This is not an essay about the science of climate change.
The data behind man-made climate change is so settled as to be banal. I will treat it as factual that the earth is warming, its fragile climate is destabilizing, and its pulsing human burden is accelerating the process. Remaining uncertainty should be directed outwards—to trustworthy institutions, if that’s your thing; to studies on the influence of industry over society’s acceptance of fact, if you find yourself still chewing on “consensus”.
This is an essay about a still-lingering question—whose fault is it?
Recent reports like the latest UN IPCC report and the Trump administration’s climate assessment, both from 2018, have given an edge to a conversation that has often had the hazy uncertainty of an issue just over the horizon. To many individuals, climate “crisis” is still decades or generations away, easily jostled out of its place in the hierarchy of priorities by more tactile concerns. Problems that garner public attention are “soon, salient, and certain,” says Helen Ingram, professor of planning, policy, and design at UC Irvine.
The IPCC’s report updated the Paris Climate Accords’ data, finding that catastrophic environmental effects will be felt after several fewer degrees of atmospheric warming (and thus decades earlier, at current rates) than previously estimated. The window for taking immediate action in order to prevent devastating drought, migration, and economic fallout suddenly shrunk to a decade or two. People, doing the math, asked: wait, that would make me how old? Anxiety surged; accusations flew.
Neither this debate nor the cast of characters is new. But if, finally, the debate over climate change is resonating with a broader audience–as ascendant activism like the Green New Deal and widespread global protests would suggest–it serves us to survey our options. Fault implies responsibility implies a foothold on a path forward, and while no one’s hands are clean, the guiltiest among us should heft the most soap (Dawn works on oil spills, right?). So–
Is it you? Articles like “5 things you can do about climate change” offer tips to the worried individual looking to make a difference in their daily life. Reducing one’s carbon footprint seems more urgent than ever: you might abandon plastic straws, go vegan, drive less, or recycle. This bucket rests on the logic that millions of individual acts will accrue to massive change–the intersection of “every vote matters” and “vote with your dollar”. It enjoys the benefits of tangibility, accessibility, and individual agency. After all, we the people have gazed, unmoved, at decades of alarmed activists and overwhelming evidence. Poor Al Gore.
Is it industry? Corporations are the titans at the other end of the capitalistic transactions that individuals might opt out of–maybe change should start with the peddlers, those with dirtier hands and more unilateral control. The oil and natural gas industry receive the majority of scrutiny here, and for good reason. Investigations into internal documents have revealed that ExxonMobil and Shell understood the dangers of human-made climate change as early as the 1970s. Rather than act, they manufactured doubt and hamstrung responsible regulations. Industry is now facing attorney general investigations and local lawsuits over rising sea levels. Oil and natural gas production emits billions of tons of CO2 and methane yearly, yet they are not alone–animal agriculture, transportation, and fashion headline a litany of other shockingly dirty industries. The logic here is simple: a corporation does vastly more damage than any individual and could reform in leaps and bounds, in board meetings, not street protests.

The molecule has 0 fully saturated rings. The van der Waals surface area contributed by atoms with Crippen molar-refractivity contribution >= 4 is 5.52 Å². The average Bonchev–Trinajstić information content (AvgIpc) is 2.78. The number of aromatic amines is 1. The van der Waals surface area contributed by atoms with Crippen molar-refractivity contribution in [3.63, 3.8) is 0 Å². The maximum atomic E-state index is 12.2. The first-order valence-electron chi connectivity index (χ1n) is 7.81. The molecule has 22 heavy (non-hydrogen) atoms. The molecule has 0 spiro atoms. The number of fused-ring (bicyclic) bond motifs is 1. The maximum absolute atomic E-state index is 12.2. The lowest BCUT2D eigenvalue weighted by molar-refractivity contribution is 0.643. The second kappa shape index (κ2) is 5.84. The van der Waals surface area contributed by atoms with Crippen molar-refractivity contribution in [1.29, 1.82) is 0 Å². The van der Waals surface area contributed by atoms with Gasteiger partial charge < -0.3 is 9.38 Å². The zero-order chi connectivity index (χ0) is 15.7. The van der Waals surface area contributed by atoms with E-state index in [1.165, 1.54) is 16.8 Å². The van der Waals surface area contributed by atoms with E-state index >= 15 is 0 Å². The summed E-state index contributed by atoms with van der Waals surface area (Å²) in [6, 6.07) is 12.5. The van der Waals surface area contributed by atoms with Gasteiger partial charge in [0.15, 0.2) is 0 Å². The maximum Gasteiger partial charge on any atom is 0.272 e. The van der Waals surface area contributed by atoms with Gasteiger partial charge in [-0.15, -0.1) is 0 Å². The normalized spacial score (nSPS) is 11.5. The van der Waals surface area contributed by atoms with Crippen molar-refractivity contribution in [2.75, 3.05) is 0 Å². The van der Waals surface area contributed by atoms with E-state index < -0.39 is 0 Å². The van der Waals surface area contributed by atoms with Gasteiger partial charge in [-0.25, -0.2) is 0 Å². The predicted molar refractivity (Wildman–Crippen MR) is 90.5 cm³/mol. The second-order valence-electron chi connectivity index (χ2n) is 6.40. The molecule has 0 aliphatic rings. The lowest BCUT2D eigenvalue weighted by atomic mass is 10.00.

Is it government? No other camp has greater power to tailor the socioeconomic system in which all other actors move. Governments are deeply involved with the politics of energy, from deregulation to subsidization to nationalization of resources. In theory, politicians are responsible for the health and safety of their citizens, adverse effects of environmental catastrophe included. Yet nowhere has a lack of urgency been more glaring than at the governmental level–from defiant backwardness to outright censorship, from toothless international accords to unfulfilled pledges of reform made at said accords. The lawsuits have followed this logic, accusing governments of failing to protect future generations and even violating human rights. Governance is meant to be responsive, and voters existentially imperilled by climate change (read: all of them) are making it clear that more must be done, that those controlling the system must revamp it.
Or is it even worth parsing? The 2018 UN report calls for transforming the global economy with a speed that “has no documented historic precedent”. What that action will look like and who will spearhead it is as of yet unknown, and history will offer no roadmap. No region, people, or ideology will escape the effects of a climate crisis left to metastasize. None of them can afford inaction any longer. I choose “(d): all of the above.”